Sometimes a plain old lunge is just not enough. Your runs and workouts get intense but the lunges remain the same with a little bit of variation. As you improve your running times, increase the volume of your bodyweight workouts, or take long brisk walks, the cooldown stretches need to be more intense, and work at a deeper level, which is where lunge variations come into play. So we dug up some really trendy and unique lunge workouts that are ideal to stretch your lower body after a day at the gym or as a cooldown after that long run. Sometimes these lunge variations turn into mini workouts themselves. Most of these don’t require any equipment, with the odd exception of dumbbell-based or bench lunges.
Similar to a bench lunge, this works wonders for your quads, glutes and hamstrings. Hold a pair of dumbbells at your sides and stand a couple of feet away from a bench or station seat facing it. Place your right foot on top of and in the middle of the step. Place your entire foot on the elevation platform without your heel hanging off the edge.
Bend knees and lower your hips as deeply as you can. Avoid bending your knee beyond the 90-degree angle on either leg and maintain the discipline of your front knee. Exhale and straighten both knees as you come up out of the lunge. Don’t lean forward over your front leg. Try to keep your weight centered so that you move up and down vertically and not shake off that line.
With a plyometric boost, this twist on the standard lunges, sculpts the legs and glutes while training agility and lateral strength. Do this as part of a plyometric workout or as a finisher on lower body day. 5 to 8 reps on each leg for three sets should be good enough, but don’t forget to rest between sets.
Get into the setup position of any lunge and bring your front knee over your ankle and keep your rear leg extended behind you up resting on the toes. Your weight should be centered between your feet.
Slowly bend both knees until your back knee barely touches the floor, before jumping upward and about a foot to the side. Make sure you land softly and in the same lunge position. Put in the next rep immediately. Use your arms to help generate power and height, while exploding upwards.
One-Legged Lunge with Lift
A great way to boost those regular lateral lunges but this requires dumbbells. Grab one in each hand, holding them such that your palms are facing one another. Perform a lateral lunge i.e move your left leg to the side while leaning your torso slightly forward, and bending the right knee just a little. The weights should be at about knee level, and as you straighten the left knee, kick up your right leg to the side till it’s near parallel to the ground. Bring it back down and assume the lateral lunge position, and then return to standing. Ensure you finish the reps on one side before switching the active leg.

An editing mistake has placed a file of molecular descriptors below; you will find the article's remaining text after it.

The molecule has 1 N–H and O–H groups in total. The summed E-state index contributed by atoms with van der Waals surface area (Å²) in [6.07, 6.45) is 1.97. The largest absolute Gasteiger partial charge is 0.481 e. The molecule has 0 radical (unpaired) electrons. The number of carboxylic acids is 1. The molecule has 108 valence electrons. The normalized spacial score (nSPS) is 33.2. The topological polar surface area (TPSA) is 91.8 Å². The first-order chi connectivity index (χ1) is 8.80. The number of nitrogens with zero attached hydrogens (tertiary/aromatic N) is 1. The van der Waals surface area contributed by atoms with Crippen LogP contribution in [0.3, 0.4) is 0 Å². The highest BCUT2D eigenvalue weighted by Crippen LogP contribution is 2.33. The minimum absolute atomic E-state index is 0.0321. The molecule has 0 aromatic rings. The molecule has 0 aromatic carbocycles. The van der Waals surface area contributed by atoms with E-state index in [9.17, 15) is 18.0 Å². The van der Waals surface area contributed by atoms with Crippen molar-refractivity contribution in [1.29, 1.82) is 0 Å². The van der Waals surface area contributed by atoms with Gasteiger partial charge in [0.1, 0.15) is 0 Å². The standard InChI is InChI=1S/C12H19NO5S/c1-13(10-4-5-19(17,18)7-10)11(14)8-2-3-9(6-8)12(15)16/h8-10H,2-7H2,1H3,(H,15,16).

Reverse Lunge knee-ups
Add some more pep with one of the most powerful warmups and cooldown lunge variations. Perform the reverse lunge in which you stick one leg back while keeping the front knee bent to crouch down. Instead of returning to the standing position, straighten your front leg. jump up and get the leg behind you in front of you, maintaining your thigh parallel to the ground. Make sure your knees are bent for maximum effect, although you could also turn this into a lunge kick, by pushing your back leg out straight instead of high. Return to reverse lunge stance and repeat for the other leg.
Stand upright with your hands behind your head, elbows flared out. Take a big step forward with your right leg and bend both knees, lunging deeply. Now at the bottom, twist your torso to the left, pointing your right elbow to the left knee. Untwist and stand back up by pushing off your front foot Make sure to achieve a proper balance before you twist at the down position.
This lunge not only serves to stretch those quads and hamstrings, but helps your obliques also recover. It’s a great option for those days when you hit the gym for light-weight workouts such as crossover crunches or weighted oblique sit-ups.
Deep Bench Lunge
Using the bench adds extra resistance and increases your intensity level while giving you the lunge variations, which work on your legs and butt, It’s also a great tool to improve your balance. So if you have a spare bench at home or at the gym work this lunge in.
Stand a couple of feet away from the bench and extend one leg back so the top of your foot rests on the bench. Bend the other leg, ensuring your knee does not venture beyond the toe-line. Keep your shin and foot at a 90-degree angle on the downward motion. Repeat the move on your opposite leg.
Lunge split jacks
A super high-energy plyometric exercise, it adds a twist and leap to the regular lunge. Begin in a lunge stance with your left leg forward and right knee slightly bent. Instead of plainly returning to the starting position, push through both feet and jump up, as in a squat jump. Your feet must come together, and your ankles should cross. It’s imperative to land back in a lunge position, instead of coming down straight. But to add a bit of difficulty, try to reverse your lunge while in the air. such that your right leg finishes in front, and your left in the back position.